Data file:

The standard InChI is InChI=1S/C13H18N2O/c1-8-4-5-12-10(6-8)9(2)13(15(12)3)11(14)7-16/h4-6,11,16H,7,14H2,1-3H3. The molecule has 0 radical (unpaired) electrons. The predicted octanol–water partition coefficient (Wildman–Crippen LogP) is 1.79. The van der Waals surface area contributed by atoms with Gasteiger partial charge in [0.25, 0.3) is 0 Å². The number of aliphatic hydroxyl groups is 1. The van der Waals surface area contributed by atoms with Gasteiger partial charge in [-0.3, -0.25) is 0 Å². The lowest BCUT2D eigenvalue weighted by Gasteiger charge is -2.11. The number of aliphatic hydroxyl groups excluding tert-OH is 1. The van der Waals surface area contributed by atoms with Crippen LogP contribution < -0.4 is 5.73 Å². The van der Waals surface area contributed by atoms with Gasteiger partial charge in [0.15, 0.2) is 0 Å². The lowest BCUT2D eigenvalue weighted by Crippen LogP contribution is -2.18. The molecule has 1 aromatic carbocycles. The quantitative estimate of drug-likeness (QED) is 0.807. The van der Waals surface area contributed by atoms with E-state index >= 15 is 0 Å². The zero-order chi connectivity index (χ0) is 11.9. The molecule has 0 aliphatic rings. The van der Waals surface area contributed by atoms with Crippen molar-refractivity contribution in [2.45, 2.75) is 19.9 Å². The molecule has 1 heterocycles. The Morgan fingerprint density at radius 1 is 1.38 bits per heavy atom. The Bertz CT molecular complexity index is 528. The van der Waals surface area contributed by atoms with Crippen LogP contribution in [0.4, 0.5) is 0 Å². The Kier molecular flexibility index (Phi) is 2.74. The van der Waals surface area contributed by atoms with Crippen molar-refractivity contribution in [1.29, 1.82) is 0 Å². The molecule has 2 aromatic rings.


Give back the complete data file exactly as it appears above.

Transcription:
The standard InChI is InChI=1S/C13H18N2O/c1-8-4-5-12-10(6-8)9(2)13(15(12)3)11(14)7-16/h4-6,11,16H,7,14H2,1-3H3. The molecule has 0 radical (unpaired) electrons. The predicted octanol–water partition coefficient (Wildman–Crippen LogP) is 1.79. The van der Waals surface area contributed by atoms with Gasteiger partial charge in [0.25, 0.3) is 0 Å². The number of aliphatic hydroxyl groups is 1. The van der Waals surface area contributed by atoms with Gasteiger partial charge in [-0.3, -0.25) is 0 Å². The lowest BCUT2D eigenvalue weighted by Gasteiger charge is -2.11. The number of aliphatic hydroxyl groups excluding tert-OH is 1. The van der Waals surface area contributed by atoms with Crippen LogP contribution < -0.4 is 5.73 Å². The van der Waals surface area contributed by atoms with Gasteiger partial charge in [0.15, 0.2) is 0 Å². The lowest BCUT2D eigenvalue weighted by Crippen LogP contribution is -2.18. The molecule has 1 aromatic carbocycles. The quantitative estimate of drug-likeness (QED) is 0.807. The van der Waals surface area contributed by atoms with E-state index >= 15 is 0 Å². The zero-order chi connectivity index (χ0) is 11.9. The molecule has 0 aliphatic rings. The van der Waals surface area contributed by atoms with Crippen molar-refractivity contribution in [2.45, 2.75) is 19.9 Å². The molecule has 1 heterocycles. The Morgan fingerprint density at radius 1 is 1.38 bits per heavy atom. The Bertz CT molecular complexity index is 528. The van der Waals surface area contributed by atoms with Crippen LogP contribution in [0.4, 0.5) is 0 Å². The Kier molecular flexibility index (Phi) is 2.74. The van der Waals surface area contributed by atoms with Crippen molar-refractivity contribution in [1.29, 1.82) is 0 Å². The molecule has 2 aromatic rings.